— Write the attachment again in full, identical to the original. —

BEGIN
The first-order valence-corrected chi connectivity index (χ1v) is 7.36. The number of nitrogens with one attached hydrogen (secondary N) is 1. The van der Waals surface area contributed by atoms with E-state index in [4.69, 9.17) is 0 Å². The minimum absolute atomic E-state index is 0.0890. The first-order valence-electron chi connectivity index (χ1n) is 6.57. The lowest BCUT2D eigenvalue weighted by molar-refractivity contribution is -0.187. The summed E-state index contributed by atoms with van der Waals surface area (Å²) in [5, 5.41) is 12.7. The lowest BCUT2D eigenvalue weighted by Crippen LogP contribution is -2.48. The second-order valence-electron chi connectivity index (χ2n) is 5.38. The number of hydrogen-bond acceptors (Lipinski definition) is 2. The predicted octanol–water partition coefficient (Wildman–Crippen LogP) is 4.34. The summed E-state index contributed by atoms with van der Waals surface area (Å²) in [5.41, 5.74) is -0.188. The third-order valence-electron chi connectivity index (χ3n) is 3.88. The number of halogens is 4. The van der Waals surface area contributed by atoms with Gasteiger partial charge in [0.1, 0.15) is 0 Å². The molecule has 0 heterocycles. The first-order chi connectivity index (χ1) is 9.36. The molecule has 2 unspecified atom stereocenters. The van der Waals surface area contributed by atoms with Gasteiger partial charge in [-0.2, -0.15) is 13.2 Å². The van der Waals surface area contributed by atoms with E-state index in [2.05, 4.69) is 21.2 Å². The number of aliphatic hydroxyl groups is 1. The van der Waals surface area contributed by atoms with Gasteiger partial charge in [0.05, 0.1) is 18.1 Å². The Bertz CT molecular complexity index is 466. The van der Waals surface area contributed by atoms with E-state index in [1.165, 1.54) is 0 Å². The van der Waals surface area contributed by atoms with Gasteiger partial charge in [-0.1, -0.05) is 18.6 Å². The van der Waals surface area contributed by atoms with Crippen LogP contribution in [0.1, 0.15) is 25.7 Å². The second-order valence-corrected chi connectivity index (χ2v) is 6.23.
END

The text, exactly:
The first-order valence-corrected chi connectivity index (χ1v) is 7.36. The number of nitrogens with one attached hydrogen (secondary N) is 1. The van der Waals surface area contributed by atoms with E-state index in [4.69, 9.17) is 0 Å². The minimum absolute atomic E-state index is 0.0890. The first-order valence-electron chi connectivity index (χ1n) is 6.57. The lowest BCUT2D eigenvalue weighted by molar-refractivity contribution is -0.187. The summed E-state index contributed by atoms with van der Waals surface area (Å²) in [5, 5.41) is 12.7. The lowest BCUT2D eigenvalue weighted by Crippen LogP contribution is -2.48. The second-order valence-electron chi connectivity index (χ2n) is 5.38. The number of hydrogen-bond acceptors (Lipinski definition) is 2. The predicted octanol–water partition coefficient (Wildman–Crippen LogP) is 4.34. The summed E-state index contributed by atoms with van der Waals surface area (Å²) in [5.41, 5.74) is -0.188. The third-order valence-electron chi connectivity index (χ3n) is 3.88. The number of halogens is 4. The van der Waals surface area contributed by atoms with Gasteiger partial charge in [0.1, 0.15) is 0 Å². The molecule has 0 heterocycles. The first-order chi connectivity index (χ1) is 9.36. The molecule has 2 unspecified atom stereocenters. The van der Waals surface area contributed by atoms with Gasteiger partial charge in [-0.2, -0.15) is 13.2 Å². The van der Waals surface area contributed by atoms with E-state index in [2.05, 4.69) is 21.2 Å². The number of aliphatic hydroxyl groups is 1. The van der Waals surface area contributed by atoms with Gasteiger partial charge in [0.05, 0.1) is 18.1 Å². The Bertz CT molecular complexity index is 466. The van der Waals surface area contributed by atoms with E-state index in [1.165, 1.54) is 0 Å². The van der Waals surface area contributed by atoms with Gasteiger partial charge in [-0.1, -0.05) is 18.6 Å². The van der Waals surface area contributed by atoms with Crippen LogP contribution in [0.1, 0.15) is 25.7 Å². The second-order valence-corrected chi connectivity index (χ2v) is 6.23.